Over the years Microsoft makes changes that affect a custom built Intranet, help desk, employee self-service or other custom site on Office 365 SharePoint Online. The impact can impact your ability to conduct business. These changes may impact any web parts, forms, workflows or branding where code was used by the original developers. Many of these are probably core to the operation of the application solution. There are a number of other solution development approaches that will become a problem as well. This article will look at business solution development and the “critical” mistakes internal developers and consultants can make and what you can do about it beforehand.
We recently did a demonstration of our SharePoint business application suite for a major Association. The organization contacted us to look into one of our Office 365 SharePoint Online applications. They proudly stated that the organization was embracing a technology strategy to “move to the cloud”. They are moving to Remedyforce for IT Helpdesk, Saleforce for CRM, two cloud HR apps, a home grown Intranet, cloud email and more.
Each of these systems has separate user interfaces, and most have separate sign-ons. Plus they are using SharePoint (another sign-on and user interface) for collaboration and document sharing. So while they may lower hardware costs by deploying “siloed SaaS applications” they are creating more complexity for the business user by making them carry around a notebook of passwords and a binder of user manuals for each new application. Additionally information sharing and data integration between applications is nearly impossible. The following is from PC Magazine as the definition of a siloed application:
"An application that does not interact with other applications or information
systems. A siloed application is any software that functions on its own to solve
a problem. Such applications are often found within the many departments of
Discover how to use Office 365 SharePoint Online as a CRM!
Here at SP Marketplace we hear from SMBs every day looking for an alternative to Salesforce for their sales team. They tell us as their organization grows they cannot afford the rising costs, especially when they only use a subset of the features. It’s a powerful CRM solution, but should you pay for that power if you don’t use it?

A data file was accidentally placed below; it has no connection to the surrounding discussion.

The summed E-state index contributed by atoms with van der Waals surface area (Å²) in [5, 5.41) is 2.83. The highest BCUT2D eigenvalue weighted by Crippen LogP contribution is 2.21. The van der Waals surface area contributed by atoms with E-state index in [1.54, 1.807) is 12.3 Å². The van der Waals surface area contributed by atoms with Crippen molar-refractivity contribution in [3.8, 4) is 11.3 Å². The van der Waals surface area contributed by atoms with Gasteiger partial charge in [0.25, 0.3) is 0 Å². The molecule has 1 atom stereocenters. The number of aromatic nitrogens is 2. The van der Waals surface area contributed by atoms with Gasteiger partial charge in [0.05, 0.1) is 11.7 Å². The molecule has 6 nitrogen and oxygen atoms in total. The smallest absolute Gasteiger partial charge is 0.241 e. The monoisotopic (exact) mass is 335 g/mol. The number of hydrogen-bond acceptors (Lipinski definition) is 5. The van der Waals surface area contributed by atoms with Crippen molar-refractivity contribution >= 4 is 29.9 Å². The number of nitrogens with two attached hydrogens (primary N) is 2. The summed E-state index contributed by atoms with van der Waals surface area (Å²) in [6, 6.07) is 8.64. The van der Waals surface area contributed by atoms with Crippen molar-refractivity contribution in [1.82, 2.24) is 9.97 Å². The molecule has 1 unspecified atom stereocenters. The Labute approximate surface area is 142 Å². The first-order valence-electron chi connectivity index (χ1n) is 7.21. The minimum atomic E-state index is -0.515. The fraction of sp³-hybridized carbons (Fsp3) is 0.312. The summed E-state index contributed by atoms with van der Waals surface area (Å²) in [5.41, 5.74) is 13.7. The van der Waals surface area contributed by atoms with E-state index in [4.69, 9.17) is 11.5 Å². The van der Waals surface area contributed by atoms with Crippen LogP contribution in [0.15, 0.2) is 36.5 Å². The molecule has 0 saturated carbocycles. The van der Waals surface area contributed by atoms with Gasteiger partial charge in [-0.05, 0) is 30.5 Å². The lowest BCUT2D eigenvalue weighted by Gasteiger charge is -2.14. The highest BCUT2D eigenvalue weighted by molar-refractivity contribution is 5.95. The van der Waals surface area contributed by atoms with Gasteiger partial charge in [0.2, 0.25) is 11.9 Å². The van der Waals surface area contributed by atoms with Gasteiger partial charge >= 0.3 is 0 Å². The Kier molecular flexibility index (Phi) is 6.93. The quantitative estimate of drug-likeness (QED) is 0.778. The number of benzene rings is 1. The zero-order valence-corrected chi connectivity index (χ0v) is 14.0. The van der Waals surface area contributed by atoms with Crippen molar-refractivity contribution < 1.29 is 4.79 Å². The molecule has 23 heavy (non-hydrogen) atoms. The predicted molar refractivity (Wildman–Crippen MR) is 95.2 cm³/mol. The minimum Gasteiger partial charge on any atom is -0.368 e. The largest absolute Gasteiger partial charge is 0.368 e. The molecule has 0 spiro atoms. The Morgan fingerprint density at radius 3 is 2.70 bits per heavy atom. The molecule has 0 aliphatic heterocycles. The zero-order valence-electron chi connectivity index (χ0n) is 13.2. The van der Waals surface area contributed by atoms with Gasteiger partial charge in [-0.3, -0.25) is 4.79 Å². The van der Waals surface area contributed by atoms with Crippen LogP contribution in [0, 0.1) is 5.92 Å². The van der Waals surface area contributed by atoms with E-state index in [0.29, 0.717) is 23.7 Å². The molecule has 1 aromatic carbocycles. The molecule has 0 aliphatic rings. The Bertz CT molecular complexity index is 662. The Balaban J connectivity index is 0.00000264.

We hear this most with Salesforce. The SMB with a small sales team starts with the base module for 5 users or less at $25 / user / month, then as the organization and requirements grow the per user price creeps up to $125 per user per month. If the organization now has 15 reps, the annual bill tops $20,000! Microsoft Dynamics at $65/user/month, is half that but still over $10,000 per year!
Stale and stagnant Intranets are out; active Intranets are the next big thing. So what is an Active Intranet? It’s a vibrant, dynamic and flexible portal that serves as the hub for your organization’s communication and collaboration.
Driven by operational activities and events, the Active Intranet is a next generation departure from traditional Intranet portals. Gone are the days where content is manually updated by content administrators who divert precious resources chasing news around the organization, ultimately ending up with stale, stagnant content that is of little interest to users.
So what is an Active Intranet exactly?
At the core of an Active Intranet is its ability and willingness to engage audience members by routinely presenting new and relevant information from inside and outside the organization.
External news, reports and industry intelligence is often delivered through news feeds, Twitter and social networking sites like LinkedIn. That part is already available and easily added to an Intranet page using apps or web parts. What becomes the challenge is receiving up-to-date, timely internal organization news.
Posting announcements and events is standard practice for every organization’s Intranet home page. But keeping those announcements and events current is the challenge.
Internal news is often derived from operational activities and events: